The Great Developer Resignation

In 2021, many companies had employees leave positions. The number of people resigning from their jobs was so high that the term “The Great Resignation” began appearing in many publications. A number of industries were affected, and there are no shortage of pundits and experts analyzing why. This happened primarily in the US, but the UK is concerned. This doesn’t appear to be happening in Europe, but there are concerns in Asia and Australia as well.

The term feels misleading to me, as workers aren’t forgoing work. Rather, they’re changing jobs and looking for new positions, either at a better position in their field or leaving the field altogether. This is disruptive for firms, and costly, as finding new employees can be challenging and time-consuming. We also see a great loss to teams as the more talented employees find it easier to leave and replacing those people with less-skilled workers impacts their productivity.

I ran across a couple of articles (US, UK) that talk specifically about the challenges when software developers leave. Many companies have realized the value that software brings to their business and feel the impact of the losses that come when they don’t (or can’t) execute on new application projects. The rush to DevOps is driven because better software and a smoother lifecycle improve the bottom line. Unfortunately, just as many companies don’t want to actually change and adopt better development practices, they often don’t want to change their culture, which impacts their ability to retain a talented workforce.

It’s Friday, and you might spend a little time reading the articles and thinking about your position. If you feel you are good at your job and don’t necessarily enjoy the environment, workload, or compensation, should you think about leaving? Is now the time to ask for a better work environment? Should you look at companies that will give you remote work?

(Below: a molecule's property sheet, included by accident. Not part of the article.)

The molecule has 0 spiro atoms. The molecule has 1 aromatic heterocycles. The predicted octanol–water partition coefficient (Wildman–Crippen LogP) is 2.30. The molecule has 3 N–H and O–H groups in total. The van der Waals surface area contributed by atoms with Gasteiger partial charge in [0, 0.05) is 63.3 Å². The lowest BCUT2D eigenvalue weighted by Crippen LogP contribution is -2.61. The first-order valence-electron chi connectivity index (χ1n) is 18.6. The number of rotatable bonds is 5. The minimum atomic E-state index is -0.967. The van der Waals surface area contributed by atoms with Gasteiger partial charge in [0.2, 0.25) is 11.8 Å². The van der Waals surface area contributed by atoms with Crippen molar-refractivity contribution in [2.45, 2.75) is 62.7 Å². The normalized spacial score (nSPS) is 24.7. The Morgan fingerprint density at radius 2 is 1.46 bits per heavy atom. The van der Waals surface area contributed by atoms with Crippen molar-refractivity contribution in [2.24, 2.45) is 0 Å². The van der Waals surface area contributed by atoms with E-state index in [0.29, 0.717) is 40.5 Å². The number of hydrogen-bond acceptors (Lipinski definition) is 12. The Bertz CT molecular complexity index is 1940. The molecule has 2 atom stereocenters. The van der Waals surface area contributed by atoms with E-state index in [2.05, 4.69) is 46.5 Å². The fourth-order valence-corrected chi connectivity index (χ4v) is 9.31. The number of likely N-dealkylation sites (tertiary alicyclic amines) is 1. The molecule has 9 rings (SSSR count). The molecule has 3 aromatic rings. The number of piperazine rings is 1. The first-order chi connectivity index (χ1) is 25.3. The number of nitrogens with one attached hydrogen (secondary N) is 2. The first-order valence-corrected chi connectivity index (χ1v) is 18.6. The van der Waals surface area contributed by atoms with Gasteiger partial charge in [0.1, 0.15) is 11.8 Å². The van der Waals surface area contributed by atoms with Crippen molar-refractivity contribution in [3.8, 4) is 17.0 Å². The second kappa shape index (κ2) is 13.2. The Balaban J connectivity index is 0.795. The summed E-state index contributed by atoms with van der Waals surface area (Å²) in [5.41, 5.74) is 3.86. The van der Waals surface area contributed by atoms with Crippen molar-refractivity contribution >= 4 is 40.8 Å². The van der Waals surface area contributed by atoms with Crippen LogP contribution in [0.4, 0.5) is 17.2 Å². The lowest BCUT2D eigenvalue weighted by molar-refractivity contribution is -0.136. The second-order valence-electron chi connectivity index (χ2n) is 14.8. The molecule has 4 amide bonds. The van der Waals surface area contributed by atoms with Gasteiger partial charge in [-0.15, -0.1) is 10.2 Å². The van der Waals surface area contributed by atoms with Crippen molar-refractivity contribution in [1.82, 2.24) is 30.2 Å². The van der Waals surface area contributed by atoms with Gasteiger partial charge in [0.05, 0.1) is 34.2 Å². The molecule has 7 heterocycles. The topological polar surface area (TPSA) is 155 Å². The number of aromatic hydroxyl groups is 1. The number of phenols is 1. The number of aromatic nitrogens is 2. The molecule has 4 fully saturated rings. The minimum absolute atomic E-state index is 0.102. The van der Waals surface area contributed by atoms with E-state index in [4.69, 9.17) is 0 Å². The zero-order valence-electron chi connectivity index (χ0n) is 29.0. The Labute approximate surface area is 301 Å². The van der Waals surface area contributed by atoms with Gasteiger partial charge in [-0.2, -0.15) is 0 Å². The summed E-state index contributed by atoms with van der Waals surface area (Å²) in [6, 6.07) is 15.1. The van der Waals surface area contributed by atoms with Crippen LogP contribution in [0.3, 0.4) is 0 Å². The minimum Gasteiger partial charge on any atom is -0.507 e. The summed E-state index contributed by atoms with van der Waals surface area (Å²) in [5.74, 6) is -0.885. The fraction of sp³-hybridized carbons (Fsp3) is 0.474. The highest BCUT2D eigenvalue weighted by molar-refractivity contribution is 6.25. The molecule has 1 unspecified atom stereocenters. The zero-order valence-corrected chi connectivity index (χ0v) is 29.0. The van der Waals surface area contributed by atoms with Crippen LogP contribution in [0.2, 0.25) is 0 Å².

The main question this week, which I know is hard to disclose publicly, is are you thinking about changing jobs? I expect few people to leave comments, but I’d ask you to think about your situation.

We know that compensation matters, and many people find they can make a great living working with technology. However, there are other things that are important as well. Having a purpose that allows you to succeed at solving problems you enjoy, a culture that invigorates and stimulates you, autonomy to work on the things that your employer finds important, but in a way that suits you and your team. These are all items that attract talent. The reverse is also true, when you have a micro-managing, blameful culture where lots of uninteresting work is mandated. Those situations repel workers.

As we come out of the pandemic, and organizations struggle to decide how to handle the future of offices and workplaces, there is a lot of power in workers’ hands. The last two years have shown that most of us can work remotely and get things done. We have the supply of skills that can’t meet the growing demand, and this is a good time to think about finding your dream job. If not the dream, then one that might be better than your current one.

I have an amazing job at an amazing company, but not everyone does. If you enjoy your position, then good for you. You likely have more security now than ever. I know if I were still working for a few of my former employers, I’d certainly be setting myself up to find something as wonderful as I have now.

Steve Jones


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